For a newbie to ACW. I would recommend Bruce Catton's "The Civil War" and T Harry Williams' "Lincoln and His Generals". These were my text books when I took the Civil War in college.

I would follow it up with Catton's Civil War trilogy "The Coming Fury", "Never Call Retreat" and "Terrible Swift Sword."

I also recommend Catton's Army of the Potomac trilogy; "Mr. Lincoln's Army", "Glory Road" and A "Stillness At Appomattox."

Personal logo Old Contemptible Supporting Member of TMP21 May 2021 4:31 p.m. PST

For a newbie to the AWI I would suggest:

"The Road to Yorktown" by John Selby.

"Redcoats and Rebels" by Christopher Hibbert

"Almost A Miracle: The American Victory in the War of Independence" by John Ferling

"The Winter Soldiers" by Richard M Ketchum

HMS Exeter Supporting Member of TMP21 May 2021 4:56 p.m. PST

For the ACW, Johnson's 4 volume Battles and Leaders of the Civil War isn't a bad starting point. It's dated, but pretty comprehensive. It's prohibitively expensive complete and new off Amazon, but you can get each volume used separately for about $6 USD shipped from the affiliate sellers.

Read the descriptions carefully. The latest printing was a bit flimsy and broken backs are not uncommon.

If you have a 2nd hand book seller locally, they might well have some of these. Bazillions were printed.

I second American Iliad.

Shelby Foote's 3 volumes on the ACW are controversial but offer an illuminating "flavor" take on the conflict, esp. providing a fairly romanticized take on the suth'en point of view.

The Ken Burns 11 hour PBS documentary is also worth a look.

JAFD2622 May 2021 7:22 p.m. PST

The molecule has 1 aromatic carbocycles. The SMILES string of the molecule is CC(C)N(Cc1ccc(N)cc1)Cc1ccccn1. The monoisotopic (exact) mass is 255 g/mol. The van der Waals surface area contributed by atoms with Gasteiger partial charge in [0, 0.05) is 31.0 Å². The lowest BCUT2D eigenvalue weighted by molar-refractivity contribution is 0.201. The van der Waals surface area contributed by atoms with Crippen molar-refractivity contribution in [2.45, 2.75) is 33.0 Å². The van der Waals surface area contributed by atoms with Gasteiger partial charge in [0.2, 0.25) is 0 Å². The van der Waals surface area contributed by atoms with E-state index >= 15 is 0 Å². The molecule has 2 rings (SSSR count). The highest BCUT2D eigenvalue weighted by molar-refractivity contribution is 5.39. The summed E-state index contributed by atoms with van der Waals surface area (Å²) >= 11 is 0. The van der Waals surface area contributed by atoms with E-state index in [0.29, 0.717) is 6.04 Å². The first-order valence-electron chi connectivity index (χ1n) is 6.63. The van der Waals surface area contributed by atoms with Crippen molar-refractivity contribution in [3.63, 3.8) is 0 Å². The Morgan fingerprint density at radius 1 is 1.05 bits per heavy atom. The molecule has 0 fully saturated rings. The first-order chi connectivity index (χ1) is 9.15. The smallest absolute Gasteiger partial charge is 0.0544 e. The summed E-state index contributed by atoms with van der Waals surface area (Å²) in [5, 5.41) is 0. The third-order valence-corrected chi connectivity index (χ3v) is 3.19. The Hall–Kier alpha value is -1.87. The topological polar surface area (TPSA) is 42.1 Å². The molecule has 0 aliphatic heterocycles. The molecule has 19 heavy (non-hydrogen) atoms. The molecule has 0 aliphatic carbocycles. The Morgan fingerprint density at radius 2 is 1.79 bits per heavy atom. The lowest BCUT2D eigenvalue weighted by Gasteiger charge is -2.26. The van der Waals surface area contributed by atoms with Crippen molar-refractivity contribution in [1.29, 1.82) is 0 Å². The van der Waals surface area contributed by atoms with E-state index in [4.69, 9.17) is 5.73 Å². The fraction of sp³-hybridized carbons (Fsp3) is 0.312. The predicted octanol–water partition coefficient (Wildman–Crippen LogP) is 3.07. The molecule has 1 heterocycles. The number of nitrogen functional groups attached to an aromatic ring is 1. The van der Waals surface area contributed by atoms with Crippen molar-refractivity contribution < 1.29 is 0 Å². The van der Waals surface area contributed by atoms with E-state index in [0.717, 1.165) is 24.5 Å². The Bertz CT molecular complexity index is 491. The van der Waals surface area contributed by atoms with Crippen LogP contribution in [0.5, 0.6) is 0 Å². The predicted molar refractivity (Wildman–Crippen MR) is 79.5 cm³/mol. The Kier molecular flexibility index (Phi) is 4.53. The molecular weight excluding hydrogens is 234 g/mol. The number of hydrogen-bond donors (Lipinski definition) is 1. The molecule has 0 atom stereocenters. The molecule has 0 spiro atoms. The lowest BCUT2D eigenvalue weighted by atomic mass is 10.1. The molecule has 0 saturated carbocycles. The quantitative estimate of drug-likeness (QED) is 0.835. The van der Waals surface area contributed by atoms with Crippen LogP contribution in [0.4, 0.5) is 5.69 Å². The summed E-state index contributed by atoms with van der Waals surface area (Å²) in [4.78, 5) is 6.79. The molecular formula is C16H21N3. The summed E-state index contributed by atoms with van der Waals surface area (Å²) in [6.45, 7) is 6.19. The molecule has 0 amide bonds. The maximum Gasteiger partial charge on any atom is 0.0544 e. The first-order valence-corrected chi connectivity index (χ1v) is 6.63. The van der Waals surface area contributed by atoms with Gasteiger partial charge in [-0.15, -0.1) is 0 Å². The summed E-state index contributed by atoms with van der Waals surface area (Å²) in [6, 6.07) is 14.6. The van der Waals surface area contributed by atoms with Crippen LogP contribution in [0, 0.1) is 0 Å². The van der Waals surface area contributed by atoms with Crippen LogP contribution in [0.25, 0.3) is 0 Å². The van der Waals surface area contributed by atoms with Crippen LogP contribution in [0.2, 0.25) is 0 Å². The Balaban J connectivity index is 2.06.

If you can find any of Fletcher Pratt's works in the used book sales, grab them. Dated, 'popular history', but well worth reading. Unfortunately out of print and in 'copyright limbo'.

Theodore Roosevelt's 'The Naval War of 1812' is at, though reprint editions may have more readable maps. The best work on that conflict.

Tango01 Supporting Member of TMP25 May 2021 8:20 p.m. PST

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Tango01 Supporting Member of TMP27 Sep 2021 3:42 p.m. PST

Anecdotes, poetry, and incidents of the war: North and South. 1860-1865

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Tortorella Supporting Member of TMP03 Oct 2021 6:25 p.m. PST

I have to endorse Catton as well, especially the trilogy mentioned. As a boy, Catton spent time with a number of Union veterans, heard their stories and felt their vibe. No one else has ever captured this in quite the same way.

Only Stephen Sears and McPherson come close. But Catton's real life connection to the men who were there and his writing talents are unique.

Brechtel19804 Oct 2021 3:16 a.m. PST

Completely agree on Bruce Catton. Not only did he provide insight into the soldiers' idea of what they had undergone, he backed it up with solid research and his accounts of the war are still some of the best, if not the best, that has been published.

Tango01 Supporting Member of TMP15 Oct 2021 3:44 p.m. PST

Napoleon's British visitors and captives, 1801-1815;

Free to read